NVIDIA CEO Jensen Huang was today conferred the Distinguished Lifetime Achievement Award by Asian American Engineer of the Year, an annual event that recognizes outstanding Asian American scientists, engineers and role models.
In a virtual ceremony, Huang was awarded for his contributions as “a visionary and innovator in parallel computing technology that accelerates the realization of AI computing.” He also spoke of his experience as an immigrant and an Asian American.
“It is strange to accept a lifetime achievement award because I feel like I’m just getting started – and NVIDIA indeed is,” Huang said. “Still, I’m grateful and deeply honored to receive this award, which I share with my colleagues at NVIDIA.”
Past recipients of the Distinguished Lifetime Achievement Award include Nobel laureates, astronauts and key corporate executives like TSMC founder Morris Chang. The event was hosted by the nonprofit Chinese Institute of Engineers/USA, part of the DiscoverE Diversity Council.
“I was fortunate to have had a front-row seat at the creation of the computer industry,” Huang said, reflecting on the early days of NVIDIA and the birth of GPU-accelerated computing. “We dreamed of solving grand computing challenges and even imagined that we would be a major computing company one day.”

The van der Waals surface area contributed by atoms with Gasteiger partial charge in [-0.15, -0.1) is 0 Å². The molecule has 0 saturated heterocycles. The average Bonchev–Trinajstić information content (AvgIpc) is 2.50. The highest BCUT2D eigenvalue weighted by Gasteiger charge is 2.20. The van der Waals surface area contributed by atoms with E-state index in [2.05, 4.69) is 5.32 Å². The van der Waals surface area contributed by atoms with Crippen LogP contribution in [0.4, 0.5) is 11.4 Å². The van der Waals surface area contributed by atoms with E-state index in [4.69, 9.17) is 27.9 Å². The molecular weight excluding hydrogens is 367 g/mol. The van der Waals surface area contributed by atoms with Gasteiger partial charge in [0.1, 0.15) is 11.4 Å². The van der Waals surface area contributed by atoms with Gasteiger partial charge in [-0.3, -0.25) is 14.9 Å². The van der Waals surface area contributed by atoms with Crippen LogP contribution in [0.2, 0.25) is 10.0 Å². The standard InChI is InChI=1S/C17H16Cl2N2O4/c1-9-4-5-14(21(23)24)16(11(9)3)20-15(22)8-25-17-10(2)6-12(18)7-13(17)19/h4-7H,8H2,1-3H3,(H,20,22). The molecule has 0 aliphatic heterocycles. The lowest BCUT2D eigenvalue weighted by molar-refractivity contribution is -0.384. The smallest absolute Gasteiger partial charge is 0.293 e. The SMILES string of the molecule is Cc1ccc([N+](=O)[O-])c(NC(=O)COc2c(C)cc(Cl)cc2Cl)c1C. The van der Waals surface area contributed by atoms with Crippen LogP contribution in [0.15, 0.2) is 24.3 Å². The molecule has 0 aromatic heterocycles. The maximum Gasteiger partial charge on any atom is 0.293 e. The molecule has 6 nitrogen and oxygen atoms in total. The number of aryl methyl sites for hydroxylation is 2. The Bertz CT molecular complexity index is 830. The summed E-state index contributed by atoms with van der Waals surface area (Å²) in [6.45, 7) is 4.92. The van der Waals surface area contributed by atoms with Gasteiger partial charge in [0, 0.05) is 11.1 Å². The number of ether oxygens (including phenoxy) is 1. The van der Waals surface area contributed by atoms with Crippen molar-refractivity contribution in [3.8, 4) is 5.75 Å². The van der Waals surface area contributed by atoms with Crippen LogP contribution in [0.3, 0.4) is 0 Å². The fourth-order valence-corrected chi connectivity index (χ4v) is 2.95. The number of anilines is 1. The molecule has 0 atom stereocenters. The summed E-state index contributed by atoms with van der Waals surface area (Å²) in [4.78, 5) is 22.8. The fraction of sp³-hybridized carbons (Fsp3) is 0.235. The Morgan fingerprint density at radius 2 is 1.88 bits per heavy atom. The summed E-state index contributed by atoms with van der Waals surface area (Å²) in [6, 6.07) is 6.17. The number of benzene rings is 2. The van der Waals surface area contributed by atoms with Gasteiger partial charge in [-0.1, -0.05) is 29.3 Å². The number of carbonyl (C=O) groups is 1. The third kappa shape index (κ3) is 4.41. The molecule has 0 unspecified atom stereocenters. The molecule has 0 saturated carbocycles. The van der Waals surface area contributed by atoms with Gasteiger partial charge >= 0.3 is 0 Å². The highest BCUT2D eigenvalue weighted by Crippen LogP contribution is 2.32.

Since the company’s first chip, Huang explained, scene complexity in computer graphics has increased around 500 million times. Beyond the field of graphics, GPU acceleration has been channeled into high performance computing and AI to address previously impossible problems in areas such as molecular biology.
“After nearly three decades, it is gratifying to see this computing approach demonstrate astonishing results, embraced by software developers and computer makers worldwide, become an essential instrument of scientists and the engine of modern AI,” Huang said. “There has never been a more exciting time to be an engineer.”
Huang also took the opportunity to share his thoughts as a first-generation immigrant amid a recent rash of violent attacks on Asian Americans in the wake of the pandemic.
“Like other immigrants, Asian Americans make up the fabric of America, have benefited from but also contributed significantly to building this great country,” he said. “Though America is not perfect, it’s hard as a first-generation immigrant not to feel a deep sense of gratitude for the opportunities she offered. I only hope America offers future generations the same opportunities she afforded me.”